Brought to book: Chris Pavone

What writing trends have struck you lately? Pornography! I’m astounded at how many women want to read explicit descriptions of sex.

Chris Pavone follows the success of his first novel, The Expats, a Kindle number one bestseller and a Sunday Times top 10 bestseller, with The Accident, the story of a manuscript which lands on the desk of Isabel Reed, one of the most respected and influential literary agents in New York. Inside the printed pages are shocking revelations about one of the most powerful figures in the country. As the manuscript changes hands and ignites interest, lives are soon lost and the anonymous author watches from afar.

What was the first book to make an impression on you?
My mother's girlhood set of encyclopedias. Everything there was to know about everything! Remarkable.

What was your favourite book as a child?
I really don't remember, and it's occurring to me that I should just make up something, but I can't quite summon the requisite dishonesty. But I will say that I've loved reading Dr Seuss's The Cat in the Hat aloud to my children; for a few years I could recite it by heart.

And what is your favourite book or books now?
I have a new favourite almost every time I finish a book. (If I don't love a book, I tend to not finish it. I was a book editor for a long time, which trained me to give up on books at any point – page 2, page 50, even page 411 of a 416-pager –if I was no longer benefitting from the experience. Life is short, and there's a lot to read, so I don't expend my time on the obligation to finish books.) But in any case, I can't rank favourite books. In fact, I can't rank favourites of most things. My children are constantly asking – favourite colour? favourite dog breed? favourite continent? – and I'm constantly disappointing them.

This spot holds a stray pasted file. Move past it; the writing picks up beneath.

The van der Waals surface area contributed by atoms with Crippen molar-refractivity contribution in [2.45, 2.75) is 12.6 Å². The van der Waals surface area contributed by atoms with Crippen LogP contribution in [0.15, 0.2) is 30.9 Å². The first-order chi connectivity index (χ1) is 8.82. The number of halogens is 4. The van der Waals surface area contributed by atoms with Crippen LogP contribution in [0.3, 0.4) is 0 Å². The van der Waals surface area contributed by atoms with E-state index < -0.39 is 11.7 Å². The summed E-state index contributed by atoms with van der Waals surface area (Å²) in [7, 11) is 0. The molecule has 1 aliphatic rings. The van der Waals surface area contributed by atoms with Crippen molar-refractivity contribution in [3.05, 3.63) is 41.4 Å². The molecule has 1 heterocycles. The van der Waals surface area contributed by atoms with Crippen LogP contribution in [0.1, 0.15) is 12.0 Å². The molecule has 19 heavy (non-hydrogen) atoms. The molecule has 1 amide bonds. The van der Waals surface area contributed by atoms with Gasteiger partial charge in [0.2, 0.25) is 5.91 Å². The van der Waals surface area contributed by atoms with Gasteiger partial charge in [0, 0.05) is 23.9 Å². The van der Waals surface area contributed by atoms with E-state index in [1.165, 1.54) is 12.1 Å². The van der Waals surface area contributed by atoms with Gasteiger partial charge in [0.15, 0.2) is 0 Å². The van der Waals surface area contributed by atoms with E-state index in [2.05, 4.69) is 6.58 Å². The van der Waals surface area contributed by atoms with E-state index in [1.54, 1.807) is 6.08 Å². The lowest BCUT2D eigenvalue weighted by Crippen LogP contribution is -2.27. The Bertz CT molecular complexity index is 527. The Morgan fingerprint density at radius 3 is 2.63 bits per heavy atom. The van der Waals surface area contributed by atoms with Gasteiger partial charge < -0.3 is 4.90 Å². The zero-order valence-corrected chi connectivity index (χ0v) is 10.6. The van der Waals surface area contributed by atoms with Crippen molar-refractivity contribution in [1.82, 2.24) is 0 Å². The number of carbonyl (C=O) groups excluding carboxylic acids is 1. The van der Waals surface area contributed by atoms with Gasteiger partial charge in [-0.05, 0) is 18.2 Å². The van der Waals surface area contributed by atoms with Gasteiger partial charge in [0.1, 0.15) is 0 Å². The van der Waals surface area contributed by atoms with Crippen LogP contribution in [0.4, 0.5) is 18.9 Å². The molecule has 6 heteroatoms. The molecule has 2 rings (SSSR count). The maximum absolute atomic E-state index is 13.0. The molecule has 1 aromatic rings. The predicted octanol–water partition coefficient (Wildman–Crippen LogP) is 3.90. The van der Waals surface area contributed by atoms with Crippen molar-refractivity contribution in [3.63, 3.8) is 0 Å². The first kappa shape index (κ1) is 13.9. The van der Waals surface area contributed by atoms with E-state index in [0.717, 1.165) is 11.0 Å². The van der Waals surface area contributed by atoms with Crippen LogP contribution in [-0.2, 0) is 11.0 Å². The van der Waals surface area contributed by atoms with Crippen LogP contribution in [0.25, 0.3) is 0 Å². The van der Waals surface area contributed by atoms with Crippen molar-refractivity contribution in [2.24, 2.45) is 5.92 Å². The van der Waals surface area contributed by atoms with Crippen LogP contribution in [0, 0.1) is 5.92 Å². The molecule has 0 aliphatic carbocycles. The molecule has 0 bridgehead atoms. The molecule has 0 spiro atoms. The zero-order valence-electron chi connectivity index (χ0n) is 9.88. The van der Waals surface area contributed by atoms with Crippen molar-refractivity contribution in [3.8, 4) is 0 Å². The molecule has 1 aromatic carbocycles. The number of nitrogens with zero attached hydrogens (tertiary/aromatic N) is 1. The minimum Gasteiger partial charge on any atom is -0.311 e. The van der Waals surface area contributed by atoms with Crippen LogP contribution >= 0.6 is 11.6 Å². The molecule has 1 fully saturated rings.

What is your favourite quotation?
See above.

Who is your favourite fictional character?
This is one of the rare favourites questions that I'm willing to answer: Captain Yossarian in Joseph Heller's Catch-22 .

Who is the most under-rated Irish author?
I am completely – 100 per cent – ignorant of the rating levels of Irish authors.

Which do you prefer – ebooks or the traditional print version?
I don't prefer one to the other; they co-exist peaceably in my reading habits. I use an e-reader when I'm traveling: I love carrying dozens of books on a small lightweight device, and I'm still amazed every time I purchase and immediately start reading a new title without leaving my hotel room – in another country! At home, I tend to read print, and most of the time that means recently released hardcover novels. I enjoy the feel of paper and board, I like turning pages, dog-earing my spot, jotting notes in the back.

What is the most beautiful book you own?
The Balthazar Cookbook, from the well-known restaurant in downtown New York, a book that I edited a dozen years ago, which afforded me the irrelevant but enjoyable opportunity to have a smoky boozy dinner with the restaurant's owner Keith McNally and his charming friend Helena Bonham Carter.

Where and how do you write?
As a rule, I leave home at 8.40am to bring my kids to school, then I continue on foot to a members club, where I arrive at 9 sharp – 9.01 if I just miss the long traffic light at Eighth Avenue. I write until I get hungry or run out of ideas, but in no case sooner than 11.30.